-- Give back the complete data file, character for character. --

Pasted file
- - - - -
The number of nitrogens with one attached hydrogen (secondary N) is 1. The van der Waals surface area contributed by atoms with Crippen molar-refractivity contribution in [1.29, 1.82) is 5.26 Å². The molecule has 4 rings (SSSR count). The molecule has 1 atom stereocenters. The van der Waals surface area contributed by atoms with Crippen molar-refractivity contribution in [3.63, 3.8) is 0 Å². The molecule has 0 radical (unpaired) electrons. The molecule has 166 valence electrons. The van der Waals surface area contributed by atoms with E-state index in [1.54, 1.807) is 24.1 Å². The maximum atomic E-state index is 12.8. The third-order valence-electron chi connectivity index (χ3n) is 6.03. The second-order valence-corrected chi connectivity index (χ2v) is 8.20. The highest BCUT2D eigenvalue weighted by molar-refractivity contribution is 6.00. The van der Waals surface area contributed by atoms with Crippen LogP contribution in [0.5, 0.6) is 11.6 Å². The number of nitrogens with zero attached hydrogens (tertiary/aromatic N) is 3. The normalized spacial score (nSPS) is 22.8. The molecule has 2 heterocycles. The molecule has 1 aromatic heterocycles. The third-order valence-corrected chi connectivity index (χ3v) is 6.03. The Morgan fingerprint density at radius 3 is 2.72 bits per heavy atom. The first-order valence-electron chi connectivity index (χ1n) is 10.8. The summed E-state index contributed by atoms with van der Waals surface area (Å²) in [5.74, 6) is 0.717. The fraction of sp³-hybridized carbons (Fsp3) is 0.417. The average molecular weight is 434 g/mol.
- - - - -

The number of nitrogens with one attached hydrogen (secondary N) is 1. The van der Waals surface area contributed by atoms with Crippen molar-refractivity contribution in [1.29, 1.82) is 5.26 Å². The molecule has 4 rings (SSSR count). The molecule has 1 atom stereocenters. The van der Waals surface area contributed by atoms with Crippen molar-refractivity contribution in [3.63, 3.8) is 0 Å². The molecule has 0 radical (unpaired) electrons. The molecule has 166 valence electrons. The van der Waals surface area contributed by atoms with E-state index in [1.54, 1.807) is 24.1 Å². The maximum atomic E-state index is 12.8. The third-order valence-electron chi connectivity index (χ3n) is 6.03. The second-order valence-corrected chi connectivity index (χ2v) is 8.20. The highest BCUT2D eigenvalue weighted by molar-refractivity contribution is 6.00. The van der Waals surface area contributed by atoms with Crippen LogP contribution in [0.5, 0.6) is 11.6 Å². The number of nitrogens with zero attached hydrogens (tertiary/aromatic N) is 3. The normalized spacial score (nSPS) is 22.8. The molecule has 2 heterocycles. The molecule has 1 aromatic heterocycles. The third-order valence-corrected chi connectivity index (χ3v) is 6.03. The Morgan fingerprint density at radius 3 is 2.72 bits per heavy atom. The first-order valence-electron chi connectivity index (χ1n) is 10.8. The summed E-state index contributed by atoms with van der Waals surface area (Å²) in [5.74, 6) is 0.717. The fraction of sp³-hybridized carbons (Fsp3) is 0.417. The average molecular weight is 434 g/mol.